The Lahore High Court on Tuesday barred the Pakistan government from releasing the U.S. embassy “functionary” who is in police custody since Thursday for gunning down two armed men “in self-defence”. Chief Justice of the LHC Ijaz Ahmed Chaudhry also placed “Raymond Davis” on the Exit Control List to prevent him from leaving the country.

This order was issued in the case filed by a lawyer on Monday urging the court to intervene to ensure that “Raymond Davis” is not allowed to leave the country on the pretext of diplomatic immunity. The U.S. embassy has been maintaining that the jailed American was a member of its technical and administrative staff and, therefore, enjoyed diplomatic immunity under the Vienna Convention on Diplomatic Relations.

As for the issue of diplomatic immunity, the court asked the government to clarify the position. The case has been adjourned for a fortnight by when the government is expected to inform the court whether “Raymond Davis” has diplomatic status.

Much of the wrangle between Pakistan and the U.S. over this case pertains to the status of “Raymond Davis”. The federal government is yet to clear the air on this issue. Asked about the delay during a late evening televised question-and-answer session, Prime Minister Syed Yusuf Raza Gilani said this was being looked into by the Ministries of Interior and Foreign Affairs and the details would be out soon.

As parallels are being drawn between this case and that of Aafia Siddiqui — the American-educated Pakistani who was convicted last year by a U.S. court for assaulting her interrogators in Afghanistan — amid apprehensions that the government may buckle to U.S. pressure, Mr. Gilani said there was no question of acting under duress. “The Aafia case was heard in the U.S. as per their laws and this case will be dealt with here as per our laws.”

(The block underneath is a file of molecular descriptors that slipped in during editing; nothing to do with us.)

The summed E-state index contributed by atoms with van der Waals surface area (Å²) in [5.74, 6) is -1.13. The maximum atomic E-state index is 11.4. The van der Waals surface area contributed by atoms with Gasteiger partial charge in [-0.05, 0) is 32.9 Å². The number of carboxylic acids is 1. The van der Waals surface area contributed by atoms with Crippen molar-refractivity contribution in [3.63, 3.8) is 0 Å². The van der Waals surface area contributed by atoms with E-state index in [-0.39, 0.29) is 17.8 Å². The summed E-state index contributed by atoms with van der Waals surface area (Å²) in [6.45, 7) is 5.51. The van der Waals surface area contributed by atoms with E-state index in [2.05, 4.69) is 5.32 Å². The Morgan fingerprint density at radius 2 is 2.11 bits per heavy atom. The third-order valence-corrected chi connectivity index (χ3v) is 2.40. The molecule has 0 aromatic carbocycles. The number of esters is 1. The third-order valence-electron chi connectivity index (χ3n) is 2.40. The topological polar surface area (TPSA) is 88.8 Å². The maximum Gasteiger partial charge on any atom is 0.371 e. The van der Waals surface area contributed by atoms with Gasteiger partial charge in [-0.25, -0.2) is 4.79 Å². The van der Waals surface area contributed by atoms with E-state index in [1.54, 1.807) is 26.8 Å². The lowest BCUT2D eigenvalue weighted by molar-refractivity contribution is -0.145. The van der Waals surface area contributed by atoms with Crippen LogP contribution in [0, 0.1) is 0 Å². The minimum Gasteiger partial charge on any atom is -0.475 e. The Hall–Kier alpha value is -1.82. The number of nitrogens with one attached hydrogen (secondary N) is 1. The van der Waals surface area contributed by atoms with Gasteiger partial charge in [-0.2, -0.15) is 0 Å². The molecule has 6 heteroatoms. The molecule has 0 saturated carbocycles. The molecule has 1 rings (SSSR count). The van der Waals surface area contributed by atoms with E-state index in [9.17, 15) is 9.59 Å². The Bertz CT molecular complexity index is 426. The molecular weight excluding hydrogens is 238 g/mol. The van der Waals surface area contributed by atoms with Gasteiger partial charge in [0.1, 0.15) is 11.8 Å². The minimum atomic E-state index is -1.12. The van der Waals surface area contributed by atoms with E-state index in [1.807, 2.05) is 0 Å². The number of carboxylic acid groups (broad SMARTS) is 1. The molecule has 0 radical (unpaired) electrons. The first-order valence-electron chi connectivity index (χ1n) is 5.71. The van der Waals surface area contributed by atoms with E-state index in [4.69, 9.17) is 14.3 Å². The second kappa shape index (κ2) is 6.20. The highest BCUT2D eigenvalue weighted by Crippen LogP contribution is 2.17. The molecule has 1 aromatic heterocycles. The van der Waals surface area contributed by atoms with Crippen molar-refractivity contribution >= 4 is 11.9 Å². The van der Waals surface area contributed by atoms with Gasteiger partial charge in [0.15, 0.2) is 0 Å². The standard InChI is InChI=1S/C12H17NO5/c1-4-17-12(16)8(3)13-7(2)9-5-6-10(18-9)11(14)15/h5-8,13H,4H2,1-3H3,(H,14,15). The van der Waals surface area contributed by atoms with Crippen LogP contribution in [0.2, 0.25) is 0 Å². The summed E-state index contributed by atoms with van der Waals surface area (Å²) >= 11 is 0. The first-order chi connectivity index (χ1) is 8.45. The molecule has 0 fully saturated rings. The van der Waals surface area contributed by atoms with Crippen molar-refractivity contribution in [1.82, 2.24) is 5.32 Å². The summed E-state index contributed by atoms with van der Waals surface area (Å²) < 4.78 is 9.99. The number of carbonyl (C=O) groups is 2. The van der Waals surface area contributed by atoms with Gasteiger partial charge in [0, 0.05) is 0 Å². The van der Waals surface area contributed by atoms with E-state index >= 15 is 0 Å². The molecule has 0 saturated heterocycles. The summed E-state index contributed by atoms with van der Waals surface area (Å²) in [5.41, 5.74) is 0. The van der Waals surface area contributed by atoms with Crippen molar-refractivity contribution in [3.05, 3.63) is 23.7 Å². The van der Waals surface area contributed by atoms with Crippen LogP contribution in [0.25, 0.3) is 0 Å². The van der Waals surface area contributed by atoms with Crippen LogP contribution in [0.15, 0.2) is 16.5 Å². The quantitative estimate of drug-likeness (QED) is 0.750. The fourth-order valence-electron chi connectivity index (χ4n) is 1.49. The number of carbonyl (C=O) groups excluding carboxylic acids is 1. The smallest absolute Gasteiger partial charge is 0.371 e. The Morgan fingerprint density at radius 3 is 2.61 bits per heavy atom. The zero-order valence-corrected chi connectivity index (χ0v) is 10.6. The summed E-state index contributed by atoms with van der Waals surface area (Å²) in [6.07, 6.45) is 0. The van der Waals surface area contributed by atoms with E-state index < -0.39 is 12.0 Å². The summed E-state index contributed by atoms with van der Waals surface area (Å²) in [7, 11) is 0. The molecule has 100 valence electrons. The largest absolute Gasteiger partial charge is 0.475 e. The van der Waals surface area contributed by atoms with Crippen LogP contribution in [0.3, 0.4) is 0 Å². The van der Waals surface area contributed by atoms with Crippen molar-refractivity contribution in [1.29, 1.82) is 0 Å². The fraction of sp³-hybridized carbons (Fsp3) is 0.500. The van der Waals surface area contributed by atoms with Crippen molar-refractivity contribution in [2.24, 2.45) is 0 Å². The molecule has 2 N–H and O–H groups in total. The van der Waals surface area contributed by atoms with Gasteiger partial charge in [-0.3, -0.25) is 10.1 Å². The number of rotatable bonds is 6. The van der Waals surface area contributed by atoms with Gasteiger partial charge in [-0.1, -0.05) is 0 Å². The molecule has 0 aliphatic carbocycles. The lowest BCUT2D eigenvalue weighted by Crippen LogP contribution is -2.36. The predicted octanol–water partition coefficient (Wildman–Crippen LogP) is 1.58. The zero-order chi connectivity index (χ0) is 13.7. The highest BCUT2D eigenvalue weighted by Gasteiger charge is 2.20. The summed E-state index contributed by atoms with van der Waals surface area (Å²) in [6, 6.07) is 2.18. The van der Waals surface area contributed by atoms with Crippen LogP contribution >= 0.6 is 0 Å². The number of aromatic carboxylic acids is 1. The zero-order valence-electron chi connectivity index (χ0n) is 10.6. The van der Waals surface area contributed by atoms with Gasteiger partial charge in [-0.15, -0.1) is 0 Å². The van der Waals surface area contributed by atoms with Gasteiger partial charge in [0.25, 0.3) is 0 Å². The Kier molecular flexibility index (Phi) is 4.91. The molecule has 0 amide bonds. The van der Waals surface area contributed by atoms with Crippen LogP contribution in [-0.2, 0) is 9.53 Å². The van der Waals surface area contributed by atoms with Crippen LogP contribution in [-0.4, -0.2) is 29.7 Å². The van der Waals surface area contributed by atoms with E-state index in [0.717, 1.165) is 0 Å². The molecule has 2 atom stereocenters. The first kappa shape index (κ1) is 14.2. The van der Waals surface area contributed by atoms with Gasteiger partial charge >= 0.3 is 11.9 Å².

Meanwhile, the U.S. Consulate General in Lahore has still not handed over the driver of the car and the vehicle which ran over the third person killed in this case. The third person was mowed down by the Consulate General's vehicle when it rushed to the assistance of “Raymond Davis”.

While Pakistan is yet to clear the air on the status of “Raymond Davis”, the U.S. continues to maintain silence over his identity. At the daily briefing in Washington, Assistant Secretary of State Philip Crowley refused to disclose the name of the American national and dodged questions on whether embassy staff can carry weapons. Neither did he explain why the man was travelling on an “official visa” and not a “diplomatic visa” as was evident from the photocopies of his passport and visa that have been shown in the Pakistani media.

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